There is a core team of Legionnaires, numbering 15-20, with codenames and super-powers. We hear some familiar names.
But we learn the the concept of Legion is more of a philosophy or youth movement. Anyone below 18 can declare themselves an honorary Legionnaire, espousing a certain attitude about moving forward, shaking the establishment, and doing what's right.
That is also a very interesting concept, another hook to grab me.
On a side note, it turns out these two men are in the same room but still talking to each other via screens. I think it speaks to how cold and sterile this future world is, a place where human interaction immediately feels foreign. Also, was Waid prescient of our current world where people in the same room are texting each other?
We are only 9 pages in and I could already tell that this book was going to try to do what a reboot should do. Respect the past but evolve.
I might add that this book did wonders to reignite my comic crush on Ayla Ranzz, once again Light Lass.
I love the viewpoint of this page, looking down on the team. This is a great way to introduce us to some of the team, a visually engaging action splash page with multiple members of the team.
But this isn't your daddy's Legion. They are an independent team doing what's right as citizens. In fact, the Science Police don't like them and try to rein in the team. The Legion doesn't fight the officers but they do razz them a bit. Star Boy makes their equipment super-heavy, effectively ending the possibility of a squabble. And the mission team takes advantage of the opportunity to thumb their nose at the police, grabbing helmets as souvenirs.
Did I mention that this book reignited my comic crush on Ayla Ranzz. Here we learn she is a bit saucy, having dated Ultra Boy. He even fires a double entendre about how Light Lass can make things 'rise'.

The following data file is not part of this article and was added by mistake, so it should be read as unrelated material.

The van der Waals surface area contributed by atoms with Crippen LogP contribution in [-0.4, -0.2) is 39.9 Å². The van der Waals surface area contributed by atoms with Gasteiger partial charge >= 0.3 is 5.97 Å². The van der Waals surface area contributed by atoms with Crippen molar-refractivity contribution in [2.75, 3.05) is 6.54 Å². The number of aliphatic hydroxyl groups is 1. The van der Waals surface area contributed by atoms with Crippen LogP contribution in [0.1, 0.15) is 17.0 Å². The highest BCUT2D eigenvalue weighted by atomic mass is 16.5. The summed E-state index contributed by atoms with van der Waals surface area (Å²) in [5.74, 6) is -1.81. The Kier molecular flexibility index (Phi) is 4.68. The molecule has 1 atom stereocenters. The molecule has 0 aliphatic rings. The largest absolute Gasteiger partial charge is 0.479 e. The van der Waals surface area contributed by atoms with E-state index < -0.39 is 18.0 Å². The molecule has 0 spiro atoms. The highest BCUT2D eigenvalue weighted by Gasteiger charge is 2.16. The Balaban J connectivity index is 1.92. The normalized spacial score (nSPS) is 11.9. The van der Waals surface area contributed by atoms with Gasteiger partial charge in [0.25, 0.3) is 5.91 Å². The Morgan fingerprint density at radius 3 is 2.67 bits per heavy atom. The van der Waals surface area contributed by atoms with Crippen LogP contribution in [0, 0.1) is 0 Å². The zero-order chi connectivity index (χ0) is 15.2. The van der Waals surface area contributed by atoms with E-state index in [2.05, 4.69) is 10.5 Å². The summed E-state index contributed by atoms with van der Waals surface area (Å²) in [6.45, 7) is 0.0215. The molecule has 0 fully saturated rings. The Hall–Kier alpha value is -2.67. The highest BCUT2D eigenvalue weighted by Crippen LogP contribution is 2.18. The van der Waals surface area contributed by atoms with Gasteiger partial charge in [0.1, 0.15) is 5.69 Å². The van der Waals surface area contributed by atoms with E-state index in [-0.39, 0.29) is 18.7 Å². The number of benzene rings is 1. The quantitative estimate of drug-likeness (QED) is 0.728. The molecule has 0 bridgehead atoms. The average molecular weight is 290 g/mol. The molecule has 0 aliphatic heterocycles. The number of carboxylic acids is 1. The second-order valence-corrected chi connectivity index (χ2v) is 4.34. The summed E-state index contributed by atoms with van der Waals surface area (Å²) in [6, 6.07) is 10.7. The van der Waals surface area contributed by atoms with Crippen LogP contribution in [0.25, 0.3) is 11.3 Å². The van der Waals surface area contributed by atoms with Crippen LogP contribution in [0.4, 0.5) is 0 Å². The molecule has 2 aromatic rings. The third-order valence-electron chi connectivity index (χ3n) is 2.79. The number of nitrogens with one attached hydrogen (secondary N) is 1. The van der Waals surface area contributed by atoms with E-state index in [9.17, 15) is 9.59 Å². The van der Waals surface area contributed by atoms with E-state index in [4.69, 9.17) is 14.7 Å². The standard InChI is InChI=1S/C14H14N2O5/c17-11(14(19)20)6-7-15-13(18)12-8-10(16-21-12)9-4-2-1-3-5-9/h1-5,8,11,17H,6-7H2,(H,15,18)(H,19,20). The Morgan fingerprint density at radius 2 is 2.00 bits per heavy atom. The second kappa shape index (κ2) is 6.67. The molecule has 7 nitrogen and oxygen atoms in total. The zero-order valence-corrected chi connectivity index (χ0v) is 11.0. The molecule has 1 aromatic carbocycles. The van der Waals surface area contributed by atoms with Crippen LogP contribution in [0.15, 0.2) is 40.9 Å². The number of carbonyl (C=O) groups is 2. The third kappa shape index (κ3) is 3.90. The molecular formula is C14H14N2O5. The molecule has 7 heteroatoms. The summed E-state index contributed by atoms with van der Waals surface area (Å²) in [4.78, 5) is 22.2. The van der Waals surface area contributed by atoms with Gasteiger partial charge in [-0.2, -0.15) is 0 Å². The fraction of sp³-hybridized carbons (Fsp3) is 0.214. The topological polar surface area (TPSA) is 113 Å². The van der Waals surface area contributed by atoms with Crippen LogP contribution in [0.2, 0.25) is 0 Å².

The squad goes back to headquarters where we see exactly what that Legion youth movement looks like. There is a throng of kids outside the Legion headquarters. They are all there cheering the team, hanging out, talking politics, and hoping to change things.
This really is a belief system.
And we also learn, pretty quickly, that not every world is happy about these young rabble-rousers. The Legion banner has united the youth of Lallor into a powerful voting block. Daxam has outlawed the Legion concept. Dryad is begrudgingly accepting the team.
The old Legion was an inspiration but we didn't always see it on a street level. This team is an absolute inspiration to the youth of the universe. We see it.
The Legion as a political power? Fascinating.
But let's be real. We really want to read this book for the super-heroics. Waid has the returning team meet the latest member, Invisible Kid. He gets brought into the headquarters and long time readers see a lot of familiar faces. Chameleon Boy. Karate Kid. Dream Girl. Triplicate Girl. Shadow Lass. Phantom Girl.
Again, Waid shakes things up. Invisible Kid is back to being Lyle Nord, a white character. But Star Boy is now black. And Triplicate Girl has all three bodies. Things are similar but different.
And do you see Ultra Boy skimming a spinner rack for a comic??Brilliant.